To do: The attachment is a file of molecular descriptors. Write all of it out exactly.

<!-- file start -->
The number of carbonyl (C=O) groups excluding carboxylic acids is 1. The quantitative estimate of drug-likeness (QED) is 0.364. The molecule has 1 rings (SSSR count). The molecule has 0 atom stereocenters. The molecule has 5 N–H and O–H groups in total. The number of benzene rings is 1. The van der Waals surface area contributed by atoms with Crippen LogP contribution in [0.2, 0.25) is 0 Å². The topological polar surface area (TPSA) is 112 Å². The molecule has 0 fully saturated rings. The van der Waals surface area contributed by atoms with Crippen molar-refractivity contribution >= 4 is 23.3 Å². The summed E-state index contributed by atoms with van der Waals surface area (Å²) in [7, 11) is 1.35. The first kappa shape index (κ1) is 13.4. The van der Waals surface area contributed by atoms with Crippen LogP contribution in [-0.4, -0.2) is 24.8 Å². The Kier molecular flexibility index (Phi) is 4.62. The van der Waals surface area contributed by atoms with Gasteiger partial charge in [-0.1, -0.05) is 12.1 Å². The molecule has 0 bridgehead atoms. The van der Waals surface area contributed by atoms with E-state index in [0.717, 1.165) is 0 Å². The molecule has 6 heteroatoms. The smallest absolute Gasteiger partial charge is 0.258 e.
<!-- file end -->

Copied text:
The number of carbonyl (C=O) groups excluding carboxylic acids is 1. The quantitative estimate of drug-likeness (QED) is 0.364. The molecule has 1 rings (SSSR count). The molecule has 0 atom stereocenters. The molecule has 5 N–H and O–H groups in total. The number of benzene rings is 1. The van der Waals surface area contributed by atoms with Crippen LogP contribution in [0.2, 0.25) is 0 Å². The topological polar surface area (TPSA) is 112 Å². The molecule has 0 fully saturated rings. The van der Waals surface area contributed by atoms with Crippen molar-refractivity contribution >= 4 is 23.3 Å². The summed E-state index contributed by atoms with van der Waals surface area (Å²) in [7, 11) is 1.35. The first kappa shape index (κ1) is 13.4. The van der Waals surface area contributed by atoms with Crippen LogP contribution in [-0.4, -0.2) is 24.8 Å². The Kier molecular flexibility index (Phi) is 4.62. The van der Waals surface area contributed by atoms with Gasteiger partial charge in [-0.1, -0.05) is 12.1 Å². The molecule has 0 bridgehead atoms. The van der Waals surface area contributed by atoms with E-state index in [0.717, 1.165) is 0 Å². The molecule has 6 heteroatoms. The smallest absolute Gasteiger partial charge is 0.258 e.